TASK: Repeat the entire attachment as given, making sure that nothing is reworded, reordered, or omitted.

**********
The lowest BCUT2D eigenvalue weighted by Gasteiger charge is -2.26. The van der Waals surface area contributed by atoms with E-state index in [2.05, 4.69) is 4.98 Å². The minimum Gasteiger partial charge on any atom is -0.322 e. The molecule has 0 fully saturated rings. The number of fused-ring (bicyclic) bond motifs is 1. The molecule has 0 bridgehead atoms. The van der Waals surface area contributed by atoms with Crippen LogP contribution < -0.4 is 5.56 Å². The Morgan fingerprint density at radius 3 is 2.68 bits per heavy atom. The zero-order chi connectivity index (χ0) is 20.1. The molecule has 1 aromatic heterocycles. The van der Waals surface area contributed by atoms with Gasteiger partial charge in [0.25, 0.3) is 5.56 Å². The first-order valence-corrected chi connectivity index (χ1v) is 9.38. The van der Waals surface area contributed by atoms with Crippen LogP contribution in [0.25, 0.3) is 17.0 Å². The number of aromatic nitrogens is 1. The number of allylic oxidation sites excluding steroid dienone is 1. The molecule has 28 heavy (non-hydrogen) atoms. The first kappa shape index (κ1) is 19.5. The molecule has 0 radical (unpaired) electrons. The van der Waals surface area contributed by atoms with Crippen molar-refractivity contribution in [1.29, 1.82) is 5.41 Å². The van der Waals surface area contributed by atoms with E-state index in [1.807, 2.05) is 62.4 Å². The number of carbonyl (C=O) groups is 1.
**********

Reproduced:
The lowest BCUT2D eigenvalue weighted by Gasteiger charge is -2.26. The van der Waals surface area contributed by atoms with E-state index in [2.05, 4.69) is 4.98 Å². The minimum Gasteiger partial charge on any atom is -0.322 e. The molecule has 0 fully saturated rings. The number of fused-ring (bicyclic) bond motifs is 1. The molecule has 0 bridgehead atoms. The van der Waals surface area contributed by atoms with Crippen LogP contribution < -0.4 is 5.56 Å². The Morgan fingerprint density at radius 3 is 2.68 bits per heavy atom. The zero-order chi connectivity index (χ0) is 20.1. The molecule has 1 aromatic heterocycles. The van der Waals surface area contributed by atoms with Gasteiger partial charge in [0.25, 0.3) is 5.56 Å². The first-order valence-corrected chi connectivity index (χ1v) is 9.38. The van der Waals surface area contributed by atoms with Crippen LogP contribution in [0.25, 0.3) is 17.0 Å². The number of aromatic nitrogens is 1. The number of allylic oxidation sites excluding steroid dienone is 1. The molecule has 28 heavy (non-hydrogen) atoms. The first kappa shape index (κ1) is 19.5. The molecule has 0 radical (unpaired) electrons. The van der Waals surface area contributed by atoms with Crippen molar-refractivity contribution in [1.29, 1.82) is 5.41 Å². The van der Waals surface area contributed by atoms with E-state index in [1.807, 2.05) is 62.4 Å². The number of carbonyl (C=O) groups is 1.